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University of Johannesburg (2014)

An investigation into the potential application of multi- and hyperspectral remote sensing for the spectral characterisation of maize and related weeds in the Free State Province of South Africa

Vermeulen, Johan Frederick

Titre : An investigation into the potential application of multi- and hyperspectral remote sensing for the spectral characterisation of maize and related weeds in the Free State Province of South Africa.

Auteur : Vermeulen, Johan Frederick

Université de soutenance : University of Johannesburg

Grade : Magister Scientiae in Geography 2014

Résumé
Growing concerns with regards to the environmental and economic impacts related to the application of herbicides to control the spread and abundance of weeds in agricultural crops have created a need for the development of novel agricultural management systems that are less dependent on herbicide usage and tillage. Such concerns have given rise to the need for the variable spatial treatment of croplands aimed at the minimization of requirements for the application of herbicides and the subsequent minimization of excess materials released into the surrounding environment. Remote sensing provides an opportunity for the fast and cost-effective delineation of weed patches in croplands over large areas where traditional scouting techniques would be impractical. The differences in spectral reflectance from different plants at certain wavelengths due to species specific variations in biochemical and physical characteristics is what lays the basis for the distinction of vegetation species within remotely sensed images and ultimately the potential detection of weed-species in croplands. This study investigates the potential spectral characterisation of maize and commonly occurring weed-species by (1) making use of reflectance spectra collected at leaf-level to identify statistically significant differences in reflectance between individual species throughout the visible (VIS), Near-Infrared (NIR) and Shortwave-Infrared (SWIR) regions of the electromagnetic spectrum, determining the potential of the Red-Edge Position (REP) and slope for this particular application and testing the accuracy at which reflectance spectra may be classified according to vegetation species based on spectral reflectance at specific wavebands and REP as input predictor variables, (2) testing the potential effect of mixed spectral responses and soil-background interference through the analysis of reflectance spectra collected at canopy-level, and (3) determining the potential effect of the spectral generalisation associated with multispectral reflectance through the analysis of spectral responses resampled to the spectral band designations of representative high spatial resolution multispectral sensors. The results showed that maize may be spectrally distinguished from all of the weed-species included in the analysis based on leaf-level hyperspectral reflectance throughout the Visible-to-Near-Infrared (V-NIR) and SWIR-regions of the electromagnetic spectrum, however, the unique characterisation of weed-species is not possible for all species and where it is possible, it is highly wavelength-specific and would require high spectral resolution hyperspectral data. The wavelengths most suitable for the spectral characterisation of maize-crops and weed species in the study area were identified as : 432.1nm, 528.2nm, 700.7nm, 719.4nm, 1335.1nm, 1508.1nm, 2075.8nm, 2164.5nm and 2342.2nm. The output predictor model was able to classify reflectance spectra associated with maize crops and weeds in the study area at an overall accuracy of 89.7 per cent and it was shown that the inclusion of the REP as predictor variable did not improve the overall accuracy of the classification, however, may be used to improve the classification accuracies of certain species...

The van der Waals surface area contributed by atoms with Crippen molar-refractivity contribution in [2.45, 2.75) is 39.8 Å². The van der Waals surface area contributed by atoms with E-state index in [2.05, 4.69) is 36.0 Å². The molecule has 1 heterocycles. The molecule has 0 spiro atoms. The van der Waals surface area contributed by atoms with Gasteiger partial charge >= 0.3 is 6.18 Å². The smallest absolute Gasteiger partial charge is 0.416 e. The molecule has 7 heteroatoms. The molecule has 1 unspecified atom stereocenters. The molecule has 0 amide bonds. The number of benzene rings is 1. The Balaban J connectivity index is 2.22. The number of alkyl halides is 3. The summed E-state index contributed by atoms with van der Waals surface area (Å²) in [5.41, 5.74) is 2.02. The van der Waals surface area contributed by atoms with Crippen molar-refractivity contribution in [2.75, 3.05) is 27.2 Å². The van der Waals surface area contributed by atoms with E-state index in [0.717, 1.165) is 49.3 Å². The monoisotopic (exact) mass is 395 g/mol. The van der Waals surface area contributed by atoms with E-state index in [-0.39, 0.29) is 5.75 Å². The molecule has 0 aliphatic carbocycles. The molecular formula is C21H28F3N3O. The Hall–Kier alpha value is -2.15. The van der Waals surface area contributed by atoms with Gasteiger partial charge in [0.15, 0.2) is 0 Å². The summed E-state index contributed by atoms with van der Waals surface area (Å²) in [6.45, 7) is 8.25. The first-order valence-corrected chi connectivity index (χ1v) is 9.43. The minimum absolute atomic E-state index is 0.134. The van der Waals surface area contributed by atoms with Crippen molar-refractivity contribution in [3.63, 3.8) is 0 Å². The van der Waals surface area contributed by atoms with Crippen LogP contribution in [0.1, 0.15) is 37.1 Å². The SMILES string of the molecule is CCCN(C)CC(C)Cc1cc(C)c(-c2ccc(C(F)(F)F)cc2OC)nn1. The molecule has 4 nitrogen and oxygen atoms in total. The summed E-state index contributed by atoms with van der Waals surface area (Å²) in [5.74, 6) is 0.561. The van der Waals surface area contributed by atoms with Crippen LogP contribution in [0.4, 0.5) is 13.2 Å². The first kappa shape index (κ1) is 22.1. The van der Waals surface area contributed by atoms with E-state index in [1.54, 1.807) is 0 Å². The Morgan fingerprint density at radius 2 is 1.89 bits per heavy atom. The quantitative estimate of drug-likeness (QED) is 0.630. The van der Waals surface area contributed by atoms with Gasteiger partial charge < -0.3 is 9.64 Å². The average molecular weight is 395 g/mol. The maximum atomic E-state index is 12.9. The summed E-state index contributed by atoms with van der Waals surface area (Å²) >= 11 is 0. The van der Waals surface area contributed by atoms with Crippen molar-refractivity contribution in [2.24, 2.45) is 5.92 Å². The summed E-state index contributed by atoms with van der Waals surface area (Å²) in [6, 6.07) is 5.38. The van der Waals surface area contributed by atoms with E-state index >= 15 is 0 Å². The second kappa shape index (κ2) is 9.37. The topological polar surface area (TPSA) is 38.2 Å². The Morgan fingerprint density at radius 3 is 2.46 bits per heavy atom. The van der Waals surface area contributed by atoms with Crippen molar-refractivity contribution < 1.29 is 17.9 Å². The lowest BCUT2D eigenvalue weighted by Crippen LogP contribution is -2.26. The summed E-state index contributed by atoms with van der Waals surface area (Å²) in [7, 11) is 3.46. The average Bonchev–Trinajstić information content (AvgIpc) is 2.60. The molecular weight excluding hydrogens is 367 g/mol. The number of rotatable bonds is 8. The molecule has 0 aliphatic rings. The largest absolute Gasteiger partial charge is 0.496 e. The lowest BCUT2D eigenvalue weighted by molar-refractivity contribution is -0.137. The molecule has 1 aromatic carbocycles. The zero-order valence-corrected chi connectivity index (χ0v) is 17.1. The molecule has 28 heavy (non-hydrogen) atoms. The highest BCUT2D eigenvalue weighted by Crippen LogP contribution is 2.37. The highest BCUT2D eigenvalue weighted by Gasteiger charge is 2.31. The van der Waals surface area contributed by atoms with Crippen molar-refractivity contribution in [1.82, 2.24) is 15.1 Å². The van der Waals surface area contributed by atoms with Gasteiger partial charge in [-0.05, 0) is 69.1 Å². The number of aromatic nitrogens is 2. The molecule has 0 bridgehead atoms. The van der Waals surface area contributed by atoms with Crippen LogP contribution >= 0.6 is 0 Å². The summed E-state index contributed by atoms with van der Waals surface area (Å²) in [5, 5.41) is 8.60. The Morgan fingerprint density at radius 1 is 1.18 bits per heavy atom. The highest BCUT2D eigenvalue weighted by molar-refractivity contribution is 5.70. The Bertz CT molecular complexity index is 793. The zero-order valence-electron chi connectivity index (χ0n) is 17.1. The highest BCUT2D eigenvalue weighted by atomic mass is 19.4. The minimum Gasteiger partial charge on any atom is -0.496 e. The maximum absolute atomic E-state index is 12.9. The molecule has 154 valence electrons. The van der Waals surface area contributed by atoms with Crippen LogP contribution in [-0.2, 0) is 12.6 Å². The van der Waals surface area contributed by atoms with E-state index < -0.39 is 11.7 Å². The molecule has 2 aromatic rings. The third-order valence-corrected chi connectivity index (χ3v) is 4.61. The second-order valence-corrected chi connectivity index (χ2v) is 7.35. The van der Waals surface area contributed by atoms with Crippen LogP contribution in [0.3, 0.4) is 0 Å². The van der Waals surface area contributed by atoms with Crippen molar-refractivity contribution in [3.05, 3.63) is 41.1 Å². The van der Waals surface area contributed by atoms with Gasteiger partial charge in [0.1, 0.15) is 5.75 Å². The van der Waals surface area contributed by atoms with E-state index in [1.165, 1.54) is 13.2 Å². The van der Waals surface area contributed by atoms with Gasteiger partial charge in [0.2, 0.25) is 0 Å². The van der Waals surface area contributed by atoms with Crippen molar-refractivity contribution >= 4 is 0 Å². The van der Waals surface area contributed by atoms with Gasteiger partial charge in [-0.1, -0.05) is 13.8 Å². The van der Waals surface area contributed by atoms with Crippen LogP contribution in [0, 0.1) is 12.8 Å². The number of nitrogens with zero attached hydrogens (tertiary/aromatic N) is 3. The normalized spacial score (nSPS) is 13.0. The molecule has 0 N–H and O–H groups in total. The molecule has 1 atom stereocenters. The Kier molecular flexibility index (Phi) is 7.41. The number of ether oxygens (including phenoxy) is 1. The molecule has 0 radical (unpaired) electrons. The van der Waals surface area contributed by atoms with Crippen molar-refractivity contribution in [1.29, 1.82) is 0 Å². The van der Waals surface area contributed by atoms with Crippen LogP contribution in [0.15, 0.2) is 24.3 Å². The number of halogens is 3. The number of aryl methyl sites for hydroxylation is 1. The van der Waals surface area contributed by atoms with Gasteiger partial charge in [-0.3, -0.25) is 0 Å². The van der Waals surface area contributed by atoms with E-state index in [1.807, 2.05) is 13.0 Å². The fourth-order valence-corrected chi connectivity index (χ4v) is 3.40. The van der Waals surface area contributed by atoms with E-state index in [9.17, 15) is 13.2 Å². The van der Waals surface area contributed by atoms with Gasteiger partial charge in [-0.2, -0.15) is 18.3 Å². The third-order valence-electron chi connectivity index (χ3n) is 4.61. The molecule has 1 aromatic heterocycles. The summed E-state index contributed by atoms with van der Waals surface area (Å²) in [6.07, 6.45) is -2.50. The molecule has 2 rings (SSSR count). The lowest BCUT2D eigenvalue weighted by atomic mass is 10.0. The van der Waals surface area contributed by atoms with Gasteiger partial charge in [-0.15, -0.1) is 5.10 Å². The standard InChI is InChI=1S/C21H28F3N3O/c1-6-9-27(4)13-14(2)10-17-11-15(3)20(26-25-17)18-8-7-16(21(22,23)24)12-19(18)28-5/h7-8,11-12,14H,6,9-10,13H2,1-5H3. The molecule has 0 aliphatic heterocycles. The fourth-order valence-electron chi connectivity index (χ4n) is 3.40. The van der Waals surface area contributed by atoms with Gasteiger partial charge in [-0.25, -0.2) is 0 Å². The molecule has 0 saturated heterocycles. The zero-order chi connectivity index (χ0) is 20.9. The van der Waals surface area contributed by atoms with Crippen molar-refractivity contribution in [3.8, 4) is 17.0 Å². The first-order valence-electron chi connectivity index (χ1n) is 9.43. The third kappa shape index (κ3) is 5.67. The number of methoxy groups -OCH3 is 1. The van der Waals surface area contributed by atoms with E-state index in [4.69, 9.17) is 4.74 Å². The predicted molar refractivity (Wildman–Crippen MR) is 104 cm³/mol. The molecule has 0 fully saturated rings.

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Page publiée le 13 janvier 2016, mise à jour le 31 décembre 2018